Gemma Nash advises emerging and leading companies on data protection and intellectual property issues, including cybersecurity, copyright, trademarks, and e-commerce. She has experience advising companies in the technology, pharmaceutical, and media sectors. Her practice encompasses regulatory compliance and advisory work. Ms. Nash regularly provides strategic advice to global companies on complying with data protection laws in Europe and the UK.

On December 19, 2019, Advocate General (“AG”) Henrik Saugmandsgaard Øe handed down his Opinion in Case C-311/18, Data Protection Commissioner v Facebook Ireland and Maximillian Schrems (“Schrems II”). The AG’s Opinion provides non-binding guidance to the Court of Justice of the EU (“CJEU”) on how to decide the case.

In brief, the AG recommended that the CJEU find that Decision 2010/87 (setting out standard contractual clauses for controller to processor transfers) should not be invalidated. The Opinion also concluded that the Court did not need to rule on the validity of the EU-U.S. Privacy Shield to decide Schrems II.


Continue Reading AG Publishes Opinion on the Validity of the EU Standard Contractual Clauses

The Advocate General’s (“AG”) Opinion in Case C-311/18, Data Protection Commissioner v Facebook Ireland and Maximillian Schrems (“Schrems II”), has been delayed until the 19th December 2019.  (The original publication date was set for the week before, on the 12th December.)

The primary question before the European Court of Justice (“ECJ”),

On November 14, 2019, the UK Information Commissioner’s Office (“ICO”) published detailed guidance on the processing of special category data.  The guidance sets out (i) what are the  special categories of data, (ii) the rules that apply to the processing of special category data under the General Data Protection Regulation (“GDPR”) and UK Data Protection Act 2018 (“DPA); (iii) the conditions for processing special category data; and (iv) additional guidance on the substantial public interest condition, including what is an “appropriate policy document”.

Under the GDPR, stricter rules apply to the processing of special category data, which includes genetic and biometric data as well as information about a person’s health, sex life, sexual orientation, racial or ethnic origin, political opinions, religious or philosophical beliefs, and trade union membership.  As noted in the guidance, there is a presumption that “this type of data needs to be treated with greater care”  because the “use of this data could create significant risks to the individual’s fundamental rights and freedoms”.  This blog post provides a summary of the key takeaways from the ICO’s guidance.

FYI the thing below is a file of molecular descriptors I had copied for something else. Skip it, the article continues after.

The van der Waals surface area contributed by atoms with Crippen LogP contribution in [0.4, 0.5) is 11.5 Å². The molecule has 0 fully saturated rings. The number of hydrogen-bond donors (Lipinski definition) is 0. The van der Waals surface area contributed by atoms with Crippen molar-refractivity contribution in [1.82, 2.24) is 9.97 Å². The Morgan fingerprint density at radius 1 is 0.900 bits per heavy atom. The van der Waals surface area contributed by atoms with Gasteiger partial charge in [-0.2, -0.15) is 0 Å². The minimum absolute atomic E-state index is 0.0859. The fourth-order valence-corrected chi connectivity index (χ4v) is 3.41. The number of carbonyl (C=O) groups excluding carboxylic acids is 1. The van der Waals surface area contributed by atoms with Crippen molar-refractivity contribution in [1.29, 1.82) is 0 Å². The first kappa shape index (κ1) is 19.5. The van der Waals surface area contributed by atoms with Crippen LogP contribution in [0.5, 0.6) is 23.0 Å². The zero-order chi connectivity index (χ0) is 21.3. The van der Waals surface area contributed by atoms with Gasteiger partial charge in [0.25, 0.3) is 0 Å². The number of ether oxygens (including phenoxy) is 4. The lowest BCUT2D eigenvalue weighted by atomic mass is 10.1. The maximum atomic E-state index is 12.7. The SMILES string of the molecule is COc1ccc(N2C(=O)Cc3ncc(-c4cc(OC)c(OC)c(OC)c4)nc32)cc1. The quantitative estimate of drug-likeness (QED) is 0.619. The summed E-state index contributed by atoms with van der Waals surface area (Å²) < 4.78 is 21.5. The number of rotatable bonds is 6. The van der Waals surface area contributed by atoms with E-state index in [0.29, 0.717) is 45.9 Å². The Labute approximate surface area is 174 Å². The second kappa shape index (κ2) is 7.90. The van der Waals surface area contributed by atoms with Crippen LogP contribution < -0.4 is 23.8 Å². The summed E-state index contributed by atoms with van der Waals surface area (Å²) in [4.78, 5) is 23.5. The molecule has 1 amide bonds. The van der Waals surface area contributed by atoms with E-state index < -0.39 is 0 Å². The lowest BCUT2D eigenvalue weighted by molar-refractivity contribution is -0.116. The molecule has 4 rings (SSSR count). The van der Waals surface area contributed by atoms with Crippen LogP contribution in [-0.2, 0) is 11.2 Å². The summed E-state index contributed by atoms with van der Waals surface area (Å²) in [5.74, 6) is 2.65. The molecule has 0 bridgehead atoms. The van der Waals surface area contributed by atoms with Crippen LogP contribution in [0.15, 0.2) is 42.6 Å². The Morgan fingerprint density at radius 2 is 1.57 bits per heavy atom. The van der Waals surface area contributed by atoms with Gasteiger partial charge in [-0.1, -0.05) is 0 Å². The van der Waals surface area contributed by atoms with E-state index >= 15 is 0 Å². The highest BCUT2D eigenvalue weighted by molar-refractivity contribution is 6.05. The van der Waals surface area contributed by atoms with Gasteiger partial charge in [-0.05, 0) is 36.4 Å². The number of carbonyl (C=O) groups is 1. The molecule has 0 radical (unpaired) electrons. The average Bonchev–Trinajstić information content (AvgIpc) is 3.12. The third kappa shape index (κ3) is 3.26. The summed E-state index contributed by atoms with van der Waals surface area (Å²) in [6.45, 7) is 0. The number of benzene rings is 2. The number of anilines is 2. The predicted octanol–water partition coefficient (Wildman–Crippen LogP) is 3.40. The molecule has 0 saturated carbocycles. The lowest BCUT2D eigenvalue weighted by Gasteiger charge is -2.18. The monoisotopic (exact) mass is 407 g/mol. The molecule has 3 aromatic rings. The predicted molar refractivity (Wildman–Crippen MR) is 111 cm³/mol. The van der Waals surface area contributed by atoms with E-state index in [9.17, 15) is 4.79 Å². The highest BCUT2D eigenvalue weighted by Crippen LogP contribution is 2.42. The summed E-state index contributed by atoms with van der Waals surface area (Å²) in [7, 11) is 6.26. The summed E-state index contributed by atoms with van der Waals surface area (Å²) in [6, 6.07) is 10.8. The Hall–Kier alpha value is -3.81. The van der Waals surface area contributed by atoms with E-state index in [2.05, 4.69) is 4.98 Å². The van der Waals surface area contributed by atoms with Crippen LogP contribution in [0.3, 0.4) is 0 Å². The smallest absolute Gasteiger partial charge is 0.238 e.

Continue Reading UK ICO Publishes New Guidance on Special Category Data

On October 23, 2019, the European Commission (“Commission”) published its Report on the third annual review of the EU-U.S. Privacy Shield (“Privacy Shield”) (the Report is accompanied by a Staff Working Document).  The Report “confirms that the U.S. continues to ensure an adequate level of protection for personal data transferred under the Privacy Shield” (see also the Commission’s Press Release).  The Report welcomed a number of improvements following the second annual review, including efforts made by U.S. authorities to monitor compliance with the framework, as well as key appointments that have been made in the last year.  The Commission in particular noted the appointment of Keith Krach to the position of Privacy Shield Ombudsperson on a permanent basis, filling a vacancy that had been noted in previous reviews.  The Report also provided a number of recommendations for further improvement and monitoring.